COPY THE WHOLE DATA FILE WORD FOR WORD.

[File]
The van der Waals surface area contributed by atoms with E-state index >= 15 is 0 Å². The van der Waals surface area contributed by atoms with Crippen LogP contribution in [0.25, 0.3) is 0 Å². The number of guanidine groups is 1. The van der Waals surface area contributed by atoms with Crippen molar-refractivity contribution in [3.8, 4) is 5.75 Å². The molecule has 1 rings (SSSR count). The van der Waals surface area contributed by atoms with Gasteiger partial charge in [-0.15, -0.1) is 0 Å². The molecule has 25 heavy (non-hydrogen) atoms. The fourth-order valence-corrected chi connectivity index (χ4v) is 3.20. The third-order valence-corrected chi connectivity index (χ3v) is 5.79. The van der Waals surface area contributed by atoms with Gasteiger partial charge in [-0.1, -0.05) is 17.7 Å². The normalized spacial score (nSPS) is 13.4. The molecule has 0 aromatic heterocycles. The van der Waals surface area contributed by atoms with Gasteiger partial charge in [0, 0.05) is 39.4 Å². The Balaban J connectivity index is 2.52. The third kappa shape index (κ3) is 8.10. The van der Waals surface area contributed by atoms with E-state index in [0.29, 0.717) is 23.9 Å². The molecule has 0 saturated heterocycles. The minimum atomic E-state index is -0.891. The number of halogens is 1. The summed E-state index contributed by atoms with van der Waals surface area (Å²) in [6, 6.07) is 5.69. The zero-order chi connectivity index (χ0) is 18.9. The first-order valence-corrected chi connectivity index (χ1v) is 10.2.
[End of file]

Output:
The van der Waals surface area contributed by atoms with E-state index >= 15 is 0 Å². The van der Waals surface area contributed by atoms with Crippen LogP contribution in [0.25, 0.3) is 0 Å². The number of guanidine groups is 1. The van der Waals surface area contributed by atoms with Crippen molar-refractivity contribution in [3.8, 4) is 5.75 Å². The molecule has 1 rings (SSSR count). The van der Waals surface area contributed by atoms with Gasteiger partial charge in [-0.15, -0.1) is 0 Å². The molecule has 25 heavy (non-hydrogen) atoms. The fourth-order valence-corrected chi connectivity index (χ4v) is 3.20. The third-order valence-corrected chi connectivity index (χ3v) is 5.79. The van der Waals surface area contributed by atoms with Gasteiger partial charge in [-0.1, -0.05) is 17.7 Å². The normalized spacial score (nSPS) is 13.4. The molecule has 0 aromatic heterocycles. The van der Waals surface area contributed by atoms with Gasteiger partial charge in [0, 0.05) is 39.4 Å². The Balaban J connectivity index is 2.52. The third kappa shape index (κ3) is 8.10. The van der Waals surface area contributed by atoms with E-state index in [0.29, 0.717) is 23.9 Å². The molecule has 0 saturated heterocycles. The minimum atomic E-state index is -0.891. The number of halogens is 1. The summed E-state index contributed by atoms with van der Waals surface area (Å²) in [6, 6.07) is 5.69. The zero-order chi connectivity index (χ0) is 18.9. The first-order valence-corrected chi connectivity index (χ1v) is 10.2.